perfusion

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  • noun

Words related to perfusion

pumping a liquid into an organ or tissue (especially by way of blood vessels)

References in periodicals archive ?
Therefore, any reduction in aortic pressure not only increases coronary perfusion pressure but also increases metabolic needs of coronary blood flow.
4) in Langendorff perfusion system (ADInstruments, Australia) at a constant coronary perfusion pressure of 65 [+ or -] 1 mm Hg at 37 [degrees]C for 20-30 min (stabilization), then perfused at 20 [+ or -] 1 mm Hg for 40 min to produce a global low flow ischemia, and finally reperfused at 65 [+ or -] 1 mm Hg for 10 min.
Coronary perfusion pressure was measured by attaching the side arm of the aortic cannula to a pressure transducer (Isotec, Hugo Sachs Electronic, March-Hugstetten, Germany).
Substantial interruptions of chest compressions have detrimental effects on the success of cardiopulmonary resuscitation (14-16), reducing the likelihood of success of defibrillation due to immediate declines of coronary perfusion (15,17,18).
He continued, "This demonstrated that the increase in coronary perfusion, along with the already published scientific data demonstrating the positive hemodynamic and neurohormonal effects of EECP therapy, makes a very strong argument for the use of enhanced external counterpulsation therapy in treating stable angina and compensated heart failure patients.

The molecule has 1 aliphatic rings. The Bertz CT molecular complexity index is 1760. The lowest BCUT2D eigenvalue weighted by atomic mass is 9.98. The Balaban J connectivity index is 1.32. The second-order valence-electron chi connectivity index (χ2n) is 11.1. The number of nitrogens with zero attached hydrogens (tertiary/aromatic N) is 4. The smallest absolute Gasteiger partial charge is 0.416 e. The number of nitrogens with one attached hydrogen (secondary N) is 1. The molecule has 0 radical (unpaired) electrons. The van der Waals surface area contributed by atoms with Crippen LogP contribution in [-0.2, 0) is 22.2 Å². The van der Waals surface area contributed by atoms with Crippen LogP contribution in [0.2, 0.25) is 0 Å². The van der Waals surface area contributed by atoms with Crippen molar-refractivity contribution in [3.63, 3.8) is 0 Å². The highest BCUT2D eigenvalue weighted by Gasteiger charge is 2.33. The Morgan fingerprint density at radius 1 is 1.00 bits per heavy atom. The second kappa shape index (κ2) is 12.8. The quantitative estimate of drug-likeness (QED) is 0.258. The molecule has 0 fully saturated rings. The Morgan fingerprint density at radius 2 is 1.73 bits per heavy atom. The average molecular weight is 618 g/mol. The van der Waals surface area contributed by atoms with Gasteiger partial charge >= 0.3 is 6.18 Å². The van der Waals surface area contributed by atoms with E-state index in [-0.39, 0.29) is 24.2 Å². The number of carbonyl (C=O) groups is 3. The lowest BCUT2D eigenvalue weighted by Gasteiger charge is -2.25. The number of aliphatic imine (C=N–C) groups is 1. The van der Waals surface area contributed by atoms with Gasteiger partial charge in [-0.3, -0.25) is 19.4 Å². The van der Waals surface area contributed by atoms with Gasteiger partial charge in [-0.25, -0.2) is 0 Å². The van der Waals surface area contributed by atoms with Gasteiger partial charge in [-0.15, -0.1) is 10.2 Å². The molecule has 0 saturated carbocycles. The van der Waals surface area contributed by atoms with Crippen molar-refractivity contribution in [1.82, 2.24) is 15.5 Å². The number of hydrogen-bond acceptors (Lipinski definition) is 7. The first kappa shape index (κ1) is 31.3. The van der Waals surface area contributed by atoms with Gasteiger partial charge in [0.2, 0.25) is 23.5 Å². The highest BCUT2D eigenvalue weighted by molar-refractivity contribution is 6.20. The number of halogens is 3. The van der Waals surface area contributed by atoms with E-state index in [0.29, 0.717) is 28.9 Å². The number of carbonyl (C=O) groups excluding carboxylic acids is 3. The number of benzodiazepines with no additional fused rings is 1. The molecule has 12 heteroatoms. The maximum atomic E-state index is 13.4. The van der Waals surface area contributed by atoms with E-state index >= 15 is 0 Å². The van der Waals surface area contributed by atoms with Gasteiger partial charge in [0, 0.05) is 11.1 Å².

However, those studies involved follow-up of only 6-24 months' duration--not long enough for the early hazards of percutaneous intervention or coronary artery bypass surgery to be outweighed by the longer-term benefits of the resultant improved coronary perfusion.
8 million coronary perfusion imaging studies performed annually.
This is important because the historical concern has been that some hemoglobin-based oxygen carriers have caused coronary vasoconstriction that would reduce coronary perfusion and result in myocardial ischemia.
The rate doesn't provide adequate coronary perfusion.